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October is Children and Young Adult Month
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UPCOMING MONTHLY THEMES
Reading Where Wonderful Adventures Start!
Do You Have a Child 0 to 5 ?
- Manitou Canyon : a novel
""One of today's automatic buy-today-read-tonight series...thoughtful but suspenseful, fast but lasting, contemporary but strangely timeless." (Lee Child) In the extraordinary new Cork O'Connor thriller from New York Times bestselling and Edgar Award-winning author William Kent Krueger, the lives of hundreds of innocent people are at stake when Cork vanishes just days before his daughter's wedding. Since the violent deaths of his wife, father, and best friend all occurred in previous Novembers, Cork O'Connor has always considered it to be the cruelest of months. Yet, his daughter has chosen this dismal time of year in which to marry, and Cork is understandably uneasy. His concern comes to a head when a man camping in Minnesota's Boundary Waters Canoe Area Wilderness goes missing. As the official search ends with no recovery in sight, Cork is asked by the man's family to stay on the case. Although the wedding is fast approaching and the weather looks threatening, he accepts and returns to that vast wilderness on his own. As the sky darkens and the days pass, Cork's family anxiously awaits his return. Finally certain that something has gone terribly wrong, they fly by floatplane to the lake where the missing man was last seen. Locating Cork's campsite, they find no sign of their father. They do find blood, however. A lot of it. With an early winter storm on the horizon, it's a race against time as Cork's family struggles to uncover the mystery behind these disappearances. Little do they know, not only is Cork's life on the line, but so are the lives of hundreds of others. A taut, suspenseful thriller, Manitou Canyon features everything readers love in a Cork O'Connor novel: a dramatic Northwoods setting, an intriguing view of the Objibwe culture, an enigmatic crime, masterful storytelling, and more than a few surprises"--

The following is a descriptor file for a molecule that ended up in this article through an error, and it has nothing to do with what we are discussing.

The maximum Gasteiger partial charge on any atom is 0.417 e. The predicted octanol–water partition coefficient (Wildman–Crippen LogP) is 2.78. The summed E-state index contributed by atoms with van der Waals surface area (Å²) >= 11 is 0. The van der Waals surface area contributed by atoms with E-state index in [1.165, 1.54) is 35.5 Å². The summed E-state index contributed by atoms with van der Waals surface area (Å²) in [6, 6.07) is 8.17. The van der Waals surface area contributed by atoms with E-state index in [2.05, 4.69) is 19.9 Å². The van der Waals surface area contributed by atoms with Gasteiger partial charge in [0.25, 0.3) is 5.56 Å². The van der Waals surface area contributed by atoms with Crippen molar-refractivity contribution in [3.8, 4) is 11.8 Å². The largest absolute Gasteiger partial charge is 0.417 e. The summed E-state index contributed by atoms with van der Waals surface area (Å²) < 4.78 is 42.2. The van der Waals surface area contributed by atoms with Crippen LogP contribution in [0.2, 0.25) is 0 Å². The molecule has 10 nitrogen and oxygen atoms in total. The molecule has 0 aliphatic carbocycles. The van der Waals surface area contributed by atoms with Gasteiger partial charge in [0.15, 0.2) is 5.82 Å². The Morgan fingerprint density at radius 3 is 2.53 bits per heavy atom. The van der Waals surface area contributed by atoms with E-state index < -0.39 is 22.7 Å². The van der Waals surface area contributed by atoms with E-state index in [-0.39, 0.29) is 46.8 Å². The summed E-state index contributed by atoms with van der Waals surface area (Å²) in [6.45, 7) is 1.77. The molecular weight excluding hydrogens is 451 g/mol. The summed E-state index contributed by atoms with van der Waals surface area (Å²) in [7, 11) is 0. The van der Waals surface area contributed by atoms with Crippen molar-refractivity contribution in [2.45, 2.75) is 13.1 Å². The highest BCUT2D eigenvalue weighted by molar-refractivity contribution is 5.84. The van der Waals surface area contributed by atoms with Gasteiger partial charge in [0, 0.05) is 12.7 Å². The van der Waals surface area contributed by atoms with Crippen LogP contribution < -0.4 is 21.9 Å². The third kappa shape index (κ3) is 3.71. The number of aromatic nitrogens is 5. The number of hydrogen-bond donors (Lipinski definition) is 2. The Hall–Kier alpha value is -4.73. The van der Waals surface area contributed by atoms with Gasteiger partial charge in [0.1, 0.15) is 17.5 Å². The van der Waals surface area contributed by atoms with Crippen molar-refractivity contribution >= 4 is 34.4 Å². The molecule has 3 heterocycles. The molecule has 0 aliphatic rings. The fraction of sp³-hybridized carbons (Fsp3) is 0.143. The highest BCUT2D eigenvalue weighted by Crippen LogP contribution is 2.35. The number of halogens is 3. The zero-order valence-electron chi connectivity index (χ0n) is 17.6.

- Braiding sweetgrass
"An inspired weaving of indigenous knowledge, plant science, and personal narrative from a distinguished professor of science and a Native American whose previous book, Gathering Moss, was awarded the John Burroughs Medal for outstanding nature writing. As a botanist and professor of plant ecology, Robin Wall Kimmerer has spent a career learning how to ask questions of nature using the tools of science. As a Potawatomi woman, she learned from elders, family, and history that the Potawatomi, as well as a majority of other cultures indigenous to this land, consider plants and animals to be our oldest teachers. In Braiding Sweetgrass, Kimmerer brings these two lenses of knowing together to reveal what it means to see humans as "the younger brothers of creation." As she explores these themes she circles toward a central argument: the awakening of a wider ecological consciousness requires the acknowledgement and celebration of our reciprocal relationship with the world. Once we begin to listen for the languages of other beings, we can begin to understand the innumerable life-giving gifts the world provides us and learn to offer our thanks, our care, and our own gifts in return"--
- Now Great Lynx
"The spirit being and shape-changer Shibizhee, the Great Lynx and underwater panther of the Great Lakes escapes captivity and appears at an Anishinabe Indian reservation. His nemesis is determined to defeat him, and humans attempt to work with him to restore his beloved water world and its life forms"--Amazon.com.
- The red fury
Follows the inspiring story of three people, their unlikely friendship, and the wild stallion that changes their lives forever.
- Canoe way : the sacred journey
Documents the annual Tribal Journeys of Pacific Northwest Coast Salish people. Indigenous Tribes and First Nations from Oregon, Washington, Canada and Alaska follow their ancestral pathways through the waters of Puget Sound, Inside Passage and the Northwest Coast. Families and youth reconnect with the past and each other. Ancient songs, dances, regalia, ceremonies, and language were almost lost and are coming back.
- Our knowledge is not primitive : decolonizing botanical Anishinaabe teachings
- Native American legends
They fought hard to protect the lands where they had lived and thrived since time immemorial. Thrill to these larger-than-life, legendary men whose very names conjure brave and ferocious warriors whose unrelenting stamina and indomitable spirit continue to inspire and awe throughout the ages. Learn of their exploits, strategies and stunning victories at the Battle of Little Big Horn and other legendary conflicts of the old west.
- Muffins for granny [stories from survivors of the Canadian residential school system]
- Jingle dress
An Ojibwa ceremony dating back a hundred years, the history and evolution of the Jingle dress and its related dance is presented along with how the dress is made and how it is presented (by different tribes) at powwows across North America today. Shot on location in Montana and Idaho.
- Fancy shawl
Provides a close look at the Fancy Shawl dance and regalia. Danced by championship dancers at Northern powwow contests that have brought womens dancing into the center of the arena. Featuring competition steps: Straight and Crow Hop; close-up of beautiful outfits; expert tips on design, color and sewing; and rare interviews with first Fancy Shawl dancers.